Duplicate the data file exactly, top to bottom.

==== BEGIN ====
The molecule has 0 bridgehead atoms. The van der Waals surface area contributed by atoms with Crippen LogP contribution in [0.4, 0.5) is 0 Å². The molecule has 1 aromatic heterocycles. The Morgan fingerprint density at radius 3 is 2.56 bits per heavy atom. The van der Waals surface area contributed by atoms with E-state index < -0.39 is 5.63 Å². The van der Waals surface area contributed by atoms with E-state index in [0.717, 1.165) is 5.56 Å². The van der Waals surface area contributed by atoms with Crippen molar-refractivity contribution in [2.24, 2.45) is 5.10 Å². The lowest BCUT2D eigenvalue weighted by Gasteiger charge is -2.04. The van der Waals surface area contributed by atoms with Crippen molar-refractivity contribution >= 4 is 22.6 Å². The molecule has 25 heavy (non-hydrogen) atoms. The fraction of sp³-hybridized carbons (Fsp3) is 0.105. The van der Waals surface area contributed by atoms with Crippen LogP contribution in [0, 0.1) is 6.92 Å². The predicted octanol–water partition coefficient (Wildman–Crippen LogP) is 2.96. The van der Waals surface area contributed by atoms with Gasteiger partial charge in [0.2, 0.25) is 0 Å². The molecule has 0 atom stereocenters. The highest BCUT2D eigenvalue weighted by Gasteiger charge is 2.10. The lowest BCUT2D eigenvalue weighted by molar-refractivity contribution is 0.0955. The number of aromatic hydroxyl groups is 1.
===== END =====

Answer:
The molecule has 0 bridgehead atoms. The van der Waals surface area contributed by atoms with Crippen LogP contribution in [0.4, 0.5) is 0 Å². The molecule has 1 aromatic heterocycles. The Morgan fingerprint density at radius 3 is 2.56 bits per heavy atom. The van der Waals surface area contributed by atoms with E-state index < -0.39 is 5.63 Å². The van der Waals surface area contributed by atoms with E-state index in [0.717, 1.165) is 5.56 Å². The van der Waals surface area contributed by atoms with Crippen molar-refractivity contribution in [2.24, 2.45) is 5.10 Å². The lowest BCUT2D eigenvalue weighted by Gasteiger charge is -2.04. The van der Waals surface area contributed by atoms with Crippen molar-refractivity contribution >= 4 is 22.6 Å². The molecule has 25 heavy (non-hydrogen) atoms. The fraction of sp³-hybridized carbons (Fsp3) is 0.105. The van der Waals surface area contributed by atoms with Crippen LogP contribution in [0, 0.1) is 6.92 Å². The predicted octanol–water partition coefficient (Wildman–Crippen LogP) is 2.96. The van der Waals surface area contributed by atoms with Gasteiger partial charge in [0.2, 0.25) is 0 Å². The molecule has 0 atom stereocenters. The highest BCUT2D eigenvalue weighted by Gasteiger charge is 2.10. The lowest BCUT2D eigenvalue weighted by molar-refractivity contribution is 0.0955. The number of aromatic hydroxyl groups is 1.